I’m staying in Basel tonight, at a hotel near the Swiss Railway Station. Basel is in Switzerland, so you might expect all the railway stations to be Swiss, but Basel is close enough to France and Germany that you can travel there by tram, so, on the other side of town, there is a German Railway Station. Even the Swiss Railway Station harbours a small corner that is actually a French Railway Station.
This is a town where languages mix to create something unique. People say “Merci Viemal” (“Thank you” in French, “Very Much” in German). It is not French or German but a special kind of Swiss.
Way back in the last century, I lived here for a while and I fell in love with it, but not so much in love to keep me from moving to Lac Léman in the French-speaking part of Switzerland when the job needed me to.
Now, when work calls me here, I like to stay near the Basel SBB Railway Station. This area was completely refurbished a few years ago. The railway station, the hotels and the tram station all got a face-lift. They are now quite modern without losing their connection with the past.
This trip, I’m staying at the Hotel Schweizerhof, which has been updated to a clean, efficient, business hotel with grand reception areas. As I walked back from Da Roberto’s, one of my favourite Italian restaurants, even though it is next to the porn cinema, I was caught once again by the beauty of this area at night.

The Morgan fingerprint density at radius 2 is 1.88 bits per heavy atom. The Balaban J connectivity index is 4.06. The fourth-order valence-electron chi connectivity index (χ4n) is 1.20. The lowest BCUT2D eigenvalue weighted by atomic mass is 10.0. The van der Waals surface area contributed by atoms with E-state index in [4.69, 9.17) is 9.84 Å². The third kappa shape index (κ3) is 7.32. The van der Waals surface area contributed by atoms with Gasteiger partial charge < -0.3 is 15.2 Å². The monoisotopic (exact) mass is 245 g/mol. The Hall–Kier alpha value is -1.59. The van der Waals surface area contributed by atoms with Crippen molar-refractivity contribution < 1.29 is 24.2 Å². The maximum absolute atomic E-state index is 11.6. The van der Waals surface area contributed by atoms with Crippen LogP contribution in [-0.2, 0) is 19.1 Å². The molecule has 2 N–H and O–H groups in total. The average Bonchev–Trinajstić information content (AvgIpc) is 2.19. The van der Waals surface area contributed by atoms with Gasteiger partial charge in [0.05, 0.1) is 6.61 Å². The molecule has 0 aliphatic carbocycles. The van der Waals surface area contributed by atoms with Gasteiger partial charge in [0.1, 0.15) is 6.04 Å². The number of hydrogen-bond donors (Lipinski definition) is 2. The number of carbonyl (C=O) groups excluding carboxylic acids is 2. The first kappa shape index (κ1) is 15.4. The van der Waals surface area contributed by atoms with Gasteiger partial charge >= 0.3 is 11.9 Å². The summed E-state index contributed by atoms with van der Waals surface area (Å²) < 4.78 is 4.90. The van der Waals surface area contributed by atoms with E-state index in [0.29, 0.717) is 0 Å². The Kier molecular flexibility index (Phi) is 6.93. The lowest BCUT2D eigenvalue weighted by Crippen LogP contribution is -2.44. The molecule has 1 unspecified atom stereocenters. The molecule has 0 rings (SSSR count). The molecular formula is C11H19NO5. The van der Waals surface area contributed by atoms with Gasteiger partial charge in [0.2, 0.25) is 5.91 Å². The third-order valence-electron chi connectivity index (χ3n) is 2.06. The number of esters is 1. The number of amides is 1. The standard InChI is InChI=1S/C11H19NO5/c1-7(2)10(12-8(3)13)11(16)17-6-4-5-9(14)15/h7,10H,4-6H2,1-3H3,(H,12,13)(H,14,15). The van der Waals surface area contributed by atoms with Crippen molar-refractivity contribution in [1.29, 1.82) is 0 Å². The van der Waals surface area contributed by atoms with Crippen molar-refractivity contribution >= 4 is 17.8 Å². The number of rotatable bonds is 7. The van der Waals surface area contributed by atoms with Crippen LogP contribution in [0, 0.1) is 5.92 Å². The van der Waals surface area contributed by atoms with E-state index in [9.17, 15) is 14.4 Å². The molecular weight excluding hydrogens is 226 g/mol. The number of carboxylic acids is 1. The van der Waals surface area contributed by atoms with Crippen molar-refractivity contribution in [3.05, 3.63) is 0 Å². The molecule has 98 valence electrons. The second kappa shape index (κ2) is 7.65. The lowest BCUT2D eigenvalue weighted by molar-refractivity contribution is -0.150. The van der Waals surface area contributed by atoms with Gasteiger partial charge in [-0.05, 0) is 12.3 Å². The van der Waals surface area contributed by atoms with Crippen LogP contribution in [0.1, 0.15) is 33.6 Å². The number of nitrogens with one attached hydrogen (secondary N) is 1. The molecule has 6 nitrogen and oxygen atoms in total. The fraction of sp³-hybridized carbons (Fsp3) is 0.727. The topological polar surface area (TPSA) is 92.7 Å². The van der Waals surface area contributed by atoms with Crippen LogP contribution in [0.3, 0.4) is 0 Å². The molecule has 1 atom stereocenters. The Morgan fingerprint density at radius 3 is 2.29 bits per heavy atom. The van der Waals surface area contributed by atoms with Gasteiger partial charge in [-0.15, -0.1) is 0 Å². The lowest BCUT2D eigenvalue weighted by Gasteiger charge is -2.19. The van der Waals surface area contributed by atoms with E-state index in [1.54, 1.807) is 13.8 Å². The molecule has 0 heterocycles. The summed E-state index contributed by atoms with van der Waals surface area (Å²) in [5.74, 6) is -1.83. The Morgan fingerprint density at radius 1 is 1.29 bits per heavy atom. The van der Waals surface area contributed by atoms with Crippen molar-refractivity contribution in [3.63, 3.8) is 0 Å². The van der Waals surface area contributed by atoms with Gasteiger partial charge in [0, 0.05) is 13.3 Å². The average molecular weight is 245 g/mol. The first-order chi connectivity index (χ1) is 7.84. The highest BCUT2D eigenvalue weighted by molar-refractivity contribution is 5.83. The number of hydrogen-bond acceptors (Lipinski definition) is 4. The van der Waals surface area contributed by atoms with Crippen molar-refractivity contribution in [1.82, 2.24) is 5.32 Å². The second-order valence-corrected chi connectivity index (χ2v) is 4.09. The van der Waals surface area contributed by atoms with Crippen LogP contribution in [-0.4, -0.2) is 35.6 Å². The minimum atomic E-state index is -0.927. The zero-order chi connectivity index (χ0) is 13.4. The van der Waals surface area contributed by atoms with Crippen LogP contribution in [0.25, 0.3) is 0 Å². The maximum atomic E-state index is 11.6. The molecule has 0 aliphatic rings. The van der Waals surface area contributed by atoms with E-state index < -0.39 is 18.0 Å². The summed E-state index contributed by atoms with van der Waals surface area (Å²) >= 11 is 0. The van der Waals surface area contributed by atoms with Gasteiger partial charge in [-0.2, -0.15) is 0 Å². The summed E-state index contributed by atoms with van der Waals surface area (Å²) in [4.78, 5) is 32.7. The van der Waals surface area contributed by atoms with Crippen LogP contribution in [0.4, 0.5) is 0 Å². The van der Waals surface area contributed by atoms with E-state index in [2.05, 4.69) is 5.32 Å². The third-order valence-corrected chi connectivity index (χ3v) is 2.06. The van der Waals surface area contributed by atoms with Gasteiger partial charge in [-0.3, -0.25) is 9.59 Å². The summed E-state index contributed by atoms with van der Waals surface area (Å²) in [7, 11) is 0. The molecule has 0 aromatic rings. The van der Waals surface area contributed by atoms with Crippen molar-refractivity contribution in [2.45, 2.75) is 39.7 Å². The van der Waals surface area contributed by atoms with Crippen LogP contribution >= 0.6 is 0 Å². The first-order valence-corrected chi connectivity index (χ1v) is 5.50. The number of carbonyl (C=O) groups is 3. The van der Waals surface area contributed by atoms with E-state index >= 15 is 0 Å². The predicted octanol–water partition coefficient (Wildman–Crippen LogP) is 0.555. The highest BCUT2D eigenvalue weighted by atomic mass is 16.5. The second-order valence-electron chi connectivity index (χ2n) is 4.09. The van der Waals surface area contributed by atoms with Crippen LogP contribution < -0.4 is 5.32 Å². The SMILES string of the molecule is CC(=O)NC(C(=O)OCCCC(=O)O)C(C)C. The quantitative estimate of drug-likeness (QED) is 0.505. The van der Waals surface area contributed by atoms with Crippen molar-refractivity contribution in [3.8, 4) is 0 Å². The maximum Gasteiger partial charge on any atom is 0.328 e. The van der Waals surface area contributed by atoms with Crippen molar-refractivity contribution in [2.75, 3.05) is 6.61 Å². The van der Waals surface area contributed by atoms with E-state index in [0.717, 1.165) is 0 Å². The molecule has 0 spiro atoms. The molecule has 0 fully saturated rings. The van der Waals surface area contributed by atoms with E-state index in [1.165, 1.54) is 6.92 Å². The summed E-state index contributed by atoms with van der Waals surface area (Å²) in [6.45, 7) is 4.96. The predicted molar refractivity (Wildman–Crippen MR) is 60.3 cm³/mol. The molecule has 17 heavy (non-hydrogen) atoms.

In many cities, railway stations and tram stops are places to be avoided at night. They have been ceded to vice, violence, drugs and the dispossessed. In Basel, the railway station is magical island of white light that seems to cast a spell on all who pass through it, making them feel both safe and cheerful.
Trams rumble through Basel from early morning to late at night. They are clean, punctual, cheap and used by everybody. Everyone who stays in a hotel gets a ticket that lets them travel for free on any tram anywhere.
Trams carry hundreds of people each. I think that part of the atmosphere of the City arises from the fact that its residents bump along peacefully beside each other in trams every day.
Trams give way to no one, not even pedestrians. At night they seems like whales on wheels, pushing through the street towards me.
The human scale of this place, the quite grandeur of the architecture, mellowed by years of practical use and rendered beautiful by skillful lighting, always lifts my spirits. I feel at peace here, even though I am a stranger amongst strangers, returning to my single room after eating accompanied only by Joshilyn Jackson’s (truly splendid) “Backseat Saints”.
I wish all cities could find a way to be like this but I’ll settle for coming here from time to time and reminding myself that sometime civilization is about the art of living in peaceful beauty and that the real nature of luxury is learning to take that for granted.